11. Extremely well said! every point you have made is something anyone who wants to “start-up” should read! Going to send this to everyone who comes to me with an idea in their head of “starting a business”! 🙂

  12. great article Vivek.

  13. Vivek nice start up and really innovative branding videos. Would love to connect with you for my small start up

  14. Thanks! You are right Raghavendra 🙂 Sometimes it is better to jump from the cliff and build the parachute on the way down!

  15. You said it Aparna 🙂 Thanks for the appreciation. I did not read too much before starting up and learned everything the hard way like you. But I felt the need of a check list for newcomers so that they will atleast get an idea about the journey ahead. That’s it 🙂

  16. Thank  you for your honest comment Sahil 🙂 I was just trying to be realistic before people like you so that you can prepare your mind before taking the big decision.


  17. Thanks Deepak 🙂

  18. Thanks for the comment Govind. You are right. “You miss 100% of the shots you don’t take” 🙂

  19. Thank you Amod 🙂

  20. I feel humble to know that you love WowMakers 🙂

    I understand your point. I completely agree also. This write up is intended to be more realistic than inspirational in nature. If you are in Kerala, you would face hundreds (literally hundreds, I am not exaggerating) of startups mushrooming every month. Majority of these youngsters are attracted to entrepreneurship like flies going towards a bulb at night. They just see the positive/fancy part and jump in to the stream. There should be someone to warn them about the journey ahead and I didn’t see much write ups in that context. So decided to write one 🙂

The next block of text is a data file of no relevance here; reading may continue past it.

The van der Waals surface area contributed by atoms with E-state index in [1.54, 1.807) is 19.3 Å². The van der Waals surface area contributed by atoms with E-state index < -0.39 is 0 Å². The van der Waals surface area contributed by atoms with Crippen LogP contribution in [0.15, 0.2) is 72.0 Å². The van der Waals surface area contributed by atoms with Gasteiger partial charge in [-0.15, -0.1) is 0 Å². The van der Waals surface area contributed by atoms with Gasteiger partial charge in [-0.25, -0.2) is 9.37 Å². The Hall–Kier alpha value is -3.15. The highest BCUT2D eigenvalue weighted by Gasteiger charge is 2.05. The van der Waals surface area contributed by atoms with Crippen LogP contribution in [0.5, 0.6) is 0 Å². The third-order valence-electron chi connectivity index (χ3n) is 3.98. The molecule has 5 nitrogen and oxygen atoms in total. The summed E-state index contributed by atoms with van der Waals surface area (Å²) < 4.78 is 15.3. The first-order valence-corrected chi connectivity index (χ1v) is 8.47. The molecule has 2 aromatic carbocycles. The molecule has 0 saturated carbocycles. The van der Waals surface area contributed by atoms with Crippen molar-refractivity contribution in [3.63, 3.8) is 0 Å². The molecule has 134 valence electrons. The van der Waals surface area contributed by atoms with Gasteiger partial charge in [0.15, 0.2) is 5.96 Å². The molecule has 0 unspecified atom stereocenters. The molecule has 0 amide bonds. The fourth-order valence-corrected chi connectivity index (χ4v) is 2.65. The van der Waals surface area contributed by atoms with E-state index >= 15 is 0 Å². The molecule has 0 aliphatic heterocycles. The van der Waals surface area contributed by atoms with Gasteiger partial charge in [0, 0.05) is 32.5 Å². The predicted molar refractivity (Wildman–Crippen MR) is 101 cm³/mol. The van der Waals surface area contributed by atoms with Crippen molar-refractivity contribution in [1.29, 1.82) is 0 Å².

Don’t worry. I will come up with articles from the brighter side of entrepreneurship as well! Thank you 🙂

  21. You said it Darshan! Thanks for the appreciation 🙂

  22. Haha! Thank you Vivek 🙂 I know you have some faces in mind (just like me) that appeared when I said the Zombie thing! 😀

  23. Thank you Arpita! Your help in spreading the word is most welcome 🙂

  24. Thank you Sahil 🙂 Puremart look great! I shall get back to you soon. Have a great weekend!

  25. hey vivek,

    check the top of your post – this one’s for not mincing words 🙂

  26. This is one thing I seriously dread! The concept of ‘startup’ & ‘failure’ getting so cool & common that everyone does it just because the other is doing it. It will kill the essence & learning from failure. I just hope we don’t glamourise failure & living without money.  

  27. No offence sir but I don’t think that anyone likes to fail and live without money, it’s just a part and parcel of life which I think we should accept it as a society!

    Don’t u think that the younger generation or any generation for that matter would be better off if we accept failure and not treat it as a Taboo.


  28. Hi Sahil,

    Firstly no sir pls. G2 is ok if you find my name long 🙂

    I agree nobody likes to fail and I also agree that failure should be accepted & not looked down upon.